“My client had conversations with the contractor at certain times regarding when a surveyor might be used. And during this process, they did in fact use surveyors and they trusted and left it up to PJ’s to make the decision on the location of the property. And yes, the mistake was made. This is a terrible mistake,” Olson says. “Everyone has been paid except for my client and that’s why we filed this lawsuit. So we want justice. Yeah, it’s totally unfortunate. But Ms. Reynolds is a non-resident, she’s got no ties to this property. She bought it super cheap at a tax sale. And I don’t know what she’s complaining about. Her property is appreciated by $450,000. And she’s the victim in this?”

Yet, for Reynolds the issues have not stopped. She says squatters had entered the home that was mistakenly built on her property and left feces in parts of the house that she says she had to clean up.

“We found the poop in the toilets and on the floor, and wow, it was so gross. I was like, ‘wow, that’s super disgusting,’” she says. “It’s like a foreign invasion that I don’t even know where this thing came from. It’s on my property, and now there’s poop on the floor, and this just did not align with me.”

Reynolds has countersued. Her attorney, James DiPasquale, tells Inside Edition Digital, “I’ve been practicing for 20, 21 years…I haven’t had anything remotely close to this. I mean, I’ve had people encroaching on other people’s lands. I’ve had easement issues. But something like this is just beyond understanding.”

DiPasquale calls the entire ordeal that his client has been through “crazy.” “They screwed up so colossally that it wasn’t funny,” he says.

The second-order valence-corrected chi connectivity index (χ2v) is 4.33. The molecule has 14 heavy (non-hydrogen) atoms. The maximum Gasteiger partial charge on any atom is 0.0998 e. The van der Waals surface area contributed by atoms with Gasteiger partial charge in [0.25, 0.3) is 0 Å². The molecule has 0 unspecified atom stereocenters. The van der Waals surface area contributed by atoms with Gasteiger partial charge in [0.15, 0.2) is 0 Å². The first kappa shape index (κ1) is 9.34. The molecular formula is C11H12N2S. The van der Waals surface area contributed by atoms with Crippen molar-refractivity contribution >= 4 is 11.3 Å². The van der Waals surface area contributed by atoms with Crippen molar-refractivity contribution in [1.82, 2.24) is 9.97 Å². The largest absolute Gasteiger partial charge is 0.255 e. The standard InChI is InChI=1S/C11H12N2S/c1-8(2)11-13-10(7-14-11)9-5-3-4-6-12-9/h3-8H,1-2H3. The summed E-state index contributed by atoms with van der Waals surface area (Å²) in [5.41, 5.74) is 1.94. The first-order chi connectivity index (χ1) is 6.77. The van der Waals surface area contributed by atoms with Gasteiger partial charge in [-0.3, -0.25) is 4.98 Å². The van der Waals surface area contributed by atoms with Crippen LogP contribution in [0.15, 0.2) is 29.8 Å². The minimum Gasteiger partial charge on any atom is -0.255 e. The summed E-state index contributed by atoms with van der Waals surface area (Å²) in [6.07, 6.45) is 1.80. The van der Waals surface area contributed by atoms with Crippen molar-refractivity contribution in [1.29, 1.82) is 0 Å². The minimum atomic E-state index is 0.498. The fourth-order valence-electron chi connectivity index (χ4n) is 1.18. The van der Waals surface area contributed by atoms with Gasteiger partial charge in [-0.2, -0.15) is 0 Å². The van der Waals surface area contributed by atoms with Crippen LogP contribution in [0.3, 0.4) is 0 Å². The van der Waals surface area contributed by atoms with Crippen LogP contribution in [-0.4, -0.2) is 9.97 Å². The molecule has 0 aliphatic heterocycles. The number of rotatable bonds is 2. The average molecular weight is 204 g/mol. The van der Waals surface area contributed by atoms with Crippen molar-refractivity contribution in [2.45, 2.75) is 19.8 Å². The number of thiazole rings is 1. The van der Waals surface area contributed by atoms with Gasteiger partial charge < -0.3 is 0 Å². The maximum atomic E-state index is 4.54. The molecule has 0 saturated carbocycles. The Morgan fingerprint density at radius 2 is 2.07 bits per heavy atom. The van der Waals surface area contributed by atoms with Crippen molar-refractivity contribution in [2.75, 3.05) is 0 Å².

“It was a very significant mistake suing her. It makes them look horrible,” he continues. “But more concerning, in my opinion, is the fact that their claim and their position on this is that the property has been drastically enriched and she’s been enriched by the placement of this house. They just assume without further consideration that maybe she doesn’t want this house. Maybe she wanted a house of her own design. Maybe she wanted to place it differently. Maybe she wanted to use it differently.”

Reynolds, DiPasquale says, is “a different type of individual.”

“She’s a holistic individual and she has her own images as to what she finds desirable,” he says. “And they think that she is being not only unrealistic, but overly unrealistic by refusing to just accept a swap for an adjacent piece of property. I don’t know why anyone would have to give up their land simply because someone else made a mistake on that.”

Olson says that because the home, which is reportedly worth $500,000, according to the Associated Press, is now on the parcel of land, Reynolds has been enriched by the construction.

“We believe that Ms. Reynolds is exploiting PJ Construction’s mistake in order to get money out of this,” he says. “And it is very sensational. So my client’s out $300,000, they’re making these claims to recoup their losses and her property has been enriched by almost $450,000 just on paper.”

DiPasquale does not agree with Olson’s assessment of the situation. “They truly believe that it’s as open and shut as, ‘Hey, listen. This is a mistake. It’s super easy to rectify. You give us your property, we’ll give you ours, and that’ll be the end of it.’ But in what world is that equitable?” DiPasquale says. “It seems so outlandish to think that, or to even just presume that that’s appropriate. And to then categorize her as selfish and trying to extort them is absolutely unrealistic.”

The situation could take years to resolve.

“Am I prepared for the long journey? Well, whether or not I’m prepared, I need to be, don’t I? That’s the answer!” she says.

Reynolds says she has been learning much about herself throughout the process she has surprisingly found herself in. 

“I’ve been energy healing, because that’s my job, so it’s like, OK, I need to take precedence and practice what I preach,” she says. “So it’s really just let go of all these emotions. And so I worked on myself a lot so that. I can actually speak to you without crying. So levelheaded, and then you can feel that there is an emotional charge, but if you talked to me last year, I’d probably be screaming my head off.”